The Basis of Trade Unionism

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By Emile Pouget.

Member of the French General Confederation of Labor.

Definition Of Trade Unionism.

OF late the term "Trade Unionism" has a more far-reaching meaning than it used to have. The term continues to qualify "members of a trade union organization." Besides this nebulous and colorless definition, which, by stretching a point, might be a label for "Yellow" as well as for "Red" trade unions, the term has acquired a new and very precise meaning.

The term "Trade Unionism" has become a comprehensive term: the impulsive power of conscious workers towards progress. The workers who invoke this epithet have thrown aside unsound and deceptive notions, and are convinced that improvements, be they partial or extreme, can only result from popular force and will. On the ruins of their former sheeplike hopes and superstitious beliefs in miracles to be expected from State Providence as well as from Divine Providence, they have elaborated a healthy, truly human doctrine whose basis is explained and proved by social phenomena.

The Trade Unionist is evidently a partisan of grouping workers by means of trade unions, only he does not conceive a trade union as an agent for narrowing his horizon to such a point that his sphere of action is restricted to daily debates and wrangles with his employers; and although at present he strives to get minor grievances redressed, he never puts aside the evils arising from the exploitation of the workers. Neither does he conceive the trade union to be, as some politicians do, an "elementary school of Socialism," where men are recruited and trained to be aggressive fighters in a cause they consider efficacious—the conquest of governmental power.

For the Trade Unionist, the trade union is a perfect combination answering to all needs, to all aspirations, and therefore sufficient for all purposes. It is an association conceived by "reformers" affording opportunity for daily conflict with employers, for improvements, and for settling minor claims.

But it is not only this; it is a combination capable of bringing about the expropriation of capital and the reorganization of society, which some Socialists, who are deceived by their confidence in the "State," believe will be brought about by the seizure of political power.

Therefore, for the Trade Unionist the trade union is not a transient association, only suited to the needs of the hour, and whose usefulness could not be conceived apart from its present surroundings. For him the trade union is an initial and essential combination; it should arise spontaneously, independently of all preconceived theories, and develop in any surroundings.

In fact, what more reasonable than for the exploited of the same trade to come together, to agree to unite in defence of common advantages that are to be gained immediately?

On the other hand, supposing society to have been annihilated and a Communist or any other society to have blossomed forth on its ruins, it is evident that in these circumstances, in these new surroundings, the need of associations, bringing men employed in identical or similar work and duties in contact with one another, will be most urgent.

Thus the trade union, the corporate body, appears to be the organic cell of all society. At present, for the Trade Unionist the trade union is an organism of conflict and claim of worker against employer. In the future it will be the base on which normal society will be built, when freed from exploitation and oppression.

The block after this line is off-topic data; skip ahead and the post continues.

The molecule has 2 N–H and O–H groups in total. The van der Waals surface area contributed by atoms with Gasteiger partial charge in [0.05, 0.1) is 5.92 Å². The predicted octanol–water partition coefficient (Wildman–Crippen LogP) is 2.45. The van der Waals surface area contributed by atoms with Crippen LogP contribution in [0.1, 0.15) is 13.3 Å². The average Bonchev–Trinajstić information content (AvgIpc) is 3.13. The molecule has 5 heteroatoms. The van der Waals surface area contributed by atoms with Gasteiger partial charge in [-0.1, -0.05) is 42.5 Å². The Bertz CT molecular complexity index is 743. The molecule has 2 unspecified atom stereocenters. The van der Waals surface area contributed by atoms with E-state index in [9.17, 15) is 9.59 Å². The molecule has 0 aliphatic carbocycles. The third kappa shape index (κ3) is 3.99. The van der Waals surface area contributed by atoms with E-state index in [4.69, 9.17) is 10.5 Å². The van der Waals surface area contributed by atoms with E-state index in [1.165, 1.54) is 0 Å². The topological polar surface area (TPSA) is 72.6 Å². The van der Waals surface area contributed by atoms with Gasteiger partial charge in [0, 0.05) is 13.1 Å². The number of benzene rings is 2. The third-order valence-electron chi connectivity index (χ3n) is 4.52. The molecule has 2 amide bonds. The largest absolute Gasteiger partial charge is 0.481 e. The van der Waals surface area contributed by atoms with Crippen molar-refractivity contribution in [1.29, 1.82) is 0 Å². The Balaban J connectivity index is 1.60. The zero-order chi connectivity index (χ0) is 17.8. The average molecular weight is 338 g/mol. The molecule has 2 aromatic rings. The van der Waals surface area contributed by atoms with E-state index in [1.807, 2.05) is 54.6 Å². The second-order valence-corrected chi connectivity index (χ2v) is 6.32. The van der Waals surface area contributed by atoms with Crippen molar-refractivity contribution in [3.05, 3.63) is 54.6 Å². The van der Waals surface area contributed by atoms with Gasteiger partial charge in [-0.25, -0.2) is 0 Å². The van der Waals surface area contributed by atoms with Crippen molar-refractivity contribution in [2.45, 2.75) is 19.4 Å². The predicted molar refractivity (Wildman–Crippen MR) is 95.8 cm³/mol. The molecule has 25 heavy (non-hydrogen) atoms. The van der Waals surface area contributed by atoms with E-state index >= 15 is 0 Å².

The Working Class Battles Of The 19th Century.

The conception of the forerunners of Trade Unionism is not the result of a hypothetical system sprung from some brain and not justified by practical tests; on the contrary, it proceeds from the examination of historical events and of their clear interpretation. We may say that it is the result of a whole century of conflict between the working classes and the middle classes.

During the whole of the nineteenth century the proletariat strove to separate its movement from that of the purely political action of middle class parties. This was indeed a great effort, for the middle class wanting to govern without hindrance, the assent or indifference of the proletariat was necessary, and politicians exerted themselves, not only to fight and massacre proletarians when they rose against their exploiters, but also to make them tractable by a sham education, designed to turn them from the examination of economic questions, and to cause their energy to drift towards the deceptive hope of democracy.

We cannot make it too clear that the autonomous working class movement has been, and is still, obstructed by all the forces of obscurantism and reaction, and also by the democratic forces that are, but under new and hypocritical disguises, the continuation of old societies in which a handful of parasites are maintained in plenty by the forced labor of plebeians.

The middle classes, through the State, whose function, independently of its form, consists in protecting capitalist privileges, have applied themselves to stifling and deviating working class aspirations. Thus, during attempts at emancipation proletarians have been compelled to realize that the governments they were subjected to were all alike, no matter by what name they were labelled. They passed from one rule to another without deriving any result from change of scenery, mentioned by history as of great importance. All governments treated them with animosity and ill-will. When they obtained from their rulers a mitigation of their wretched fate, they owed it, not to feelings of justice or pity, but to the wholesome fear they were able to inspire. To government initiative they are indebted for Draconian legislation, arbitrary measures, and savage reprisals.